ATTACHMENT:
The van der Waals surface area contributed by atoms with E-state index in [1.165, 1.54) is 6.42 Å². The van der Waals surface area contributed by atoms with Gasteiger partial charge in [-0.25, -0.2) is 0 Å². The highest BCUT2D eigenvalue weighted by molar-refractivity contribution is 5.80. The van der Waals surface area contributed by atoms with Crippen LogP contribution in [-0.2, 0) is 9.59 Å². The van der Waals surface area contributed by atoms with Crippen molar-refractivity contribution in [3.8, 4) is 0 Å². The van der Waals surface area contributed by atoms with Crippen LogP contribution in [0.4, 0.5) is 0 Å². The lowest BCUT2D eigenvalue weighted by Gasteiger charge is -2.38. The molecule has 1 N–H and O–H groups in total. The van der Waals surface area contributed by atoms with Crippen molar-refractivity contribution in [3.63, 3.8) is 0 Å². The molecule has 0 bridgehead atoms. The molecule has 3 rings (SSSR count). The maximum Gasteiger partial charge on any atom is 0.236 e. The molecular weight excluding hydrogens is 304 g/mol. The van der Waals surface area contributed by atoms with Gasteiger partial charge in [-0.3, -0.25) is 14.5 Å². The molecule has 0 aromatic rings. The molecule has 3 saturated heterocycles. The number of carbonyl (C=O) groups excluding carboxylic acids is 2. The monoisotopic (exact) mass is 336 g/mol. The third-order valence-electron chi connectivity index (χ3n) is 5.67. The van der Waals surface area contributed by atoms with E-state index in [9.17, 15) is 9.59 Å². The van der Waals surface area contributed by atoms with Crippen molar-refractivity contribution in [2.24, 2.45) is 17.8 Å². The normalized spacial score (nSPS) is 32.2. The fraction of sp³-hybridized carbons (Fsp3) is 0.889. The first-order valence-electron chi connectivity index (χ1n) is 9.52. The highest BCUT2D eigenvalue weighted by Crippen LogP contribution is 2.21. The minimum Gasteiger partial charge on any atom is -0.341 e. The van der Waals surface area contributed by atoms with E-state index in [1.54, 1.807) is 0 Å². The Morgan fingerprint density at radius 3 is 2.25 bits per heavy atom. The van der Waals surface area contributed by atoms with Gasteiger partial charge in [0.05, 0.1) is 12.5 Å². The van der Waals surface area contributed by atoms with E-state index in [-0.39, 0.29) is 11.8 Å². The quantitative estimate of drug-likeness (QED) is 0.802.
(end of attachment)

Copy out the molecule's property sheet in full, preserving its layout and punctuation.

The van der Waals surface area contributed by atoms with E-state index in [1.165, 1.54) is 6.42 Å². The van der Waals surface area contributed by atoms with Gasteiger partial charge in [-0.25, -0.2) is 0 Å². The highest BCUT2D eigenvalue weighted by molar-refractivity contribution is 5.80. The van der Waals surface area contributed by atoms with Crippen LogP contribution in [-0.2, 0) is 9.59 Å². The van der Waals surface area contributed by atoms with Crippen molar-refractivity contribution in [3.8, 4) is 0 Å². The van der Waals surface area contributed by atoms with Crippen LogP contribution in [0.4, 0.5) is 0 Å². The lowest BCUT2D eigenvalue weighted by Gasteiger charge is -2.38. The molecule has 1 N–H and O–H groups in total. The van der Waals surface area contributed by atoms with Crippen molar-refractivity contribution in [3.63, 3.8) is 0 Å². The molecule has 0 bridgehead atoms. The molecule has 3 rings (SSSR count). The maximum Gasteiger partial charge on any atom is 0.236 e. The molecular weight excluding hydrogens is 304 g/mol. The van der Waals surface area contributed by atoms with Gasteiger partial charge in [-0.3, -0.25) is 14.5 Å². The molecule has 0 aromatic rings. The molecule has 3 saturated heterocycles. The number of carbonyl (C=O) groups excluding carboxylic acids is 2. The monoisotopic (exact) mass is 336 g/mol. The third-order valence-electron chi connectivity index (χ3n) is 5.67. The van der Waals surface area contributed by atoms with E-state index in [9.17, 15) is 9.59 Å². The van der Waals surface area contributed by atoms with Crippen molar-refractivity contribution in [2.24, 2.45) is 17.8 Å². The normalized spacial score (nSPS) is 32.2. The fraction of sp³-hybridized carbons (Fsp3) is 0.889. The first-order valence-electron chi connectivity index (χ1n) is 9.52. The highest BCUT2D eigenvalue weighted by Crippen LogP contribution is 2.21. The minimum Gasteiger partial charge on any atom is -0.341 e. The van der Waals surface area contributed by atoms with E-state index in [1.54, 1.807) is 0 Å². The Morgan fingerprint density at radius 3 is 2.25 bits per heavy atom. The van der Waals surface area contributed by atoms with Gasteiger partial charge in [0.05, 0.1) is 12.5 Å². The van der Waals surface area contributed by atoms with E-state index in [-0.39, 0.29) is 11.8 Å². The quantitative estimate of drug-likeness (QED) is 0.802.